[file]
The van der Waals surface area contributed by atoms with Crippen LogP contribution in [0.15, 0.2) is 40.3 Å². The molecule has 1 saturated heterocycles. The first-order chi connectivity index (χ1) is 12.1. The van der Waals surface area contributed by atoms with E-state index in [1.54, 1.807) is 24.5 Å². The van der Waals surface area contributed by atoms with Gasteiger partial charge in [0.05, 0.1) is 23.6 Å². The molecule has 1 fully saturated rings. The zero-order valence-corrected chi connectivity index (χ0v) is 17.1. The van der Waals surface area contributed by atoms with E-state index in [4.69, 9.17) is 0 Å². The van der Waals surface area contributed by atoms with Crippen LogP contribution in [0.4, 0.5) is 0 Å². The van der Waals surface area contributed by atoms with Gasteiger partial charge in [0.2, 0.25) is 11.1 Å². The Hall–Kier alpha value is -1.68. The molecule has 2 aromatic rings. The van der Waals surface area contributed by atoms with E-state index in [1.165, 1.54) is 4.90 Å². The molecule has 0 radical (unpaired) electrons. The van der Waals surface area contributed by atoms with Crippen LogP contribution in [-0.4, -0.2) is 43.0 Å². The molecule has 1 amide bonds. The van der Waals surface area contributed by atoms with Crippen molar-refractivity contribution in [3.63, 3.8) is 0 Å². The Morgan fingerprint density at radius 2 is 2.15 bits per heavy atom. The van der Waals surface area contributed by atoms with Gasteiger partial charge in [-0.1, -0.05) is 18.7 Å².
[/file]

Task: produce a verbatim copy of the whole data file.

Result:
The van der Waals surface area contributed by atoms with Crippen LogP contribution in [0.15, 0.2) is 40.3 Å². The molecule has 1 saturated heterocycles. The first-order chi connectivity index (χ1) is 12.1. The van der Waals surface area contributed by atoms with E-state index in [1.54, 1.807) is 24.5 Å². The van der Waals surface area contributed by atoms with Gasteiger partial charge in [0.05, 0.1) is 23.6 Å². The molecule has 1 fully saturated rings. The zero-order valence-corrected chi connectivity index (χ0v) is 17.1. The van der Waals surface area contributed by atoms with E-state index in [4.69, 9.17) is 0 Å². The van der Waals surface area contributed by atoms with Crippen LogP contribution in [0.4, 0.5) is 0 Å². The van der Waals surface area contributed by atoms with Gasteiger partial charge in [0.2, 0.25) is 11.1 Å². The Hall–Kier alpha value is -1.68. The molecule has 2 aromatic rings. The van der Waals surface area contributed by atoms with E-state index in [1.165, 1.54) is 4.90 Å². The molecule has 0 radical (unpaired) electrons. The van der Waals surface area contributed by atoms with Crippen LogP contribution in [-0.4, -0.2) is 43.0 Å². The molecule has 1 amide bonds. The van der Waals surface area contributed by atoms with Crippen molar-refractivity contribution in [3.63, 3.8) is 0 Å². The Morgan fingerprint density at radius 2 is 2.15 bits per heavy atom. The van der Waals surface area contributed by atoms with Gasteiger partial charge in [-0.1, -0.05) is 18.7 Å².